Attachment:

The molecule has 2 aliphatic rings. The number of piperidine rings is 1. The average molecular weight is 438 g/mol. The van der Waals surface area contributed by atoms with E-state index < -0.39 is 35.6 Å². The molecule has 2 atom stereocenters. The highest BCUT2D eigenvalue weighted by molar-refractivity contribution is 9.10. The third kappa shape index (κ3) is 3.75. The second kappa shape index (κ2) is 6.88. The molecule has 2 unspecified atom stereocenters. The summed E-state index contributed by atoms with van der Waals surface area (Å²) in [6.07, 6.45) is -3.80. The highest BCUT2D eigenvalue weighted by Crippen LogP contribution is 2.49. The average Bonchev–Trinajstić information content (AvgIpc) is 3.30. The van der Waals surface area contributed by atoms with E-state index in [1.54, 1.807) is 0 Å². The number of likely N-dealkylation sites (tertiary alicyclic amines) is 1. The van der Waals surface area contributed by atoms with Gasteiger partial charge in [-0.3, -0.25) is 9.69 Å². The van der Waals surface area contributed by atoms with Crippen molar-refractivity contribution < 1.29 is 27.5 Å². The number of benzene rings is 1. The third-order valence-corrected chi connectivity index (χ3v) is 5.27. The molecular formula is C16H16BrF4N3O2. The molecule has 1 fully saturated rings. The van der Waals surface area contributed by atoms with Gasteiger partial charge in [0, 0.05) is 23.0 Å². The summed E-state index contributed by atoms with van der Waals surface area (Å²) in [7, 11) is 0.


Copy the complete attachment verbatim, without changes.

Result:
The molecule has 2 aliphatic rings. The number of piperidine rings is 1. The average molecular weight is 438 g/mol. The van der Waals surface area contributed by atoms with E-state index < -0.39 is 35.6 Å². The molecule has 2 atom stereocenters. The highest BCUT2D eigenvalue weighted by molar-refractivity contribution is 9.10. The third kappa shape index (κ3) is 3.75. The second kappa shape index (κ2) is 6.88. The molecule has 2 unspecified atom stereocenters. The summed E-state index contributed by atoms with van der Waals surface area (Å²) in [6.07, 6.45) is -3.80. The highest BCUT2D eigenvalue weighted by Crippen LogP contribution is 2.49. The average Bonchev–Trinajstić information content (AvgIpc) is 3.30. The van der Waals surface area contributed by atoms with E-state index in [1.54, 1.807) is 0 Å². The number of likely N-dealkylation sites (tertiary alicyclic amines) is 1. The van der Waals surface area contributed by atoms with Gasteiger partial charge in [-0.3, -0.25) is 9.69 Å². The van der Waals surface area contributed by atoms with Crippen molar-refractivity contribution < 1.29 is 27.5 Å². The number of benzene rings is 1. The third-order valence-corrected chi connectivity index (χ3v) is 5.27. The molecular formula is C16H16BrF4N3O2. The molecule has 1 fully saturated rings. The van der Waals surface area contributed by atoms with Gasteiger partial charge in [0, 0.05) is 23.0 Å². The summed E-state index contributed by atoms with van der Waals surface area (Å²) in [7, 11) is 0.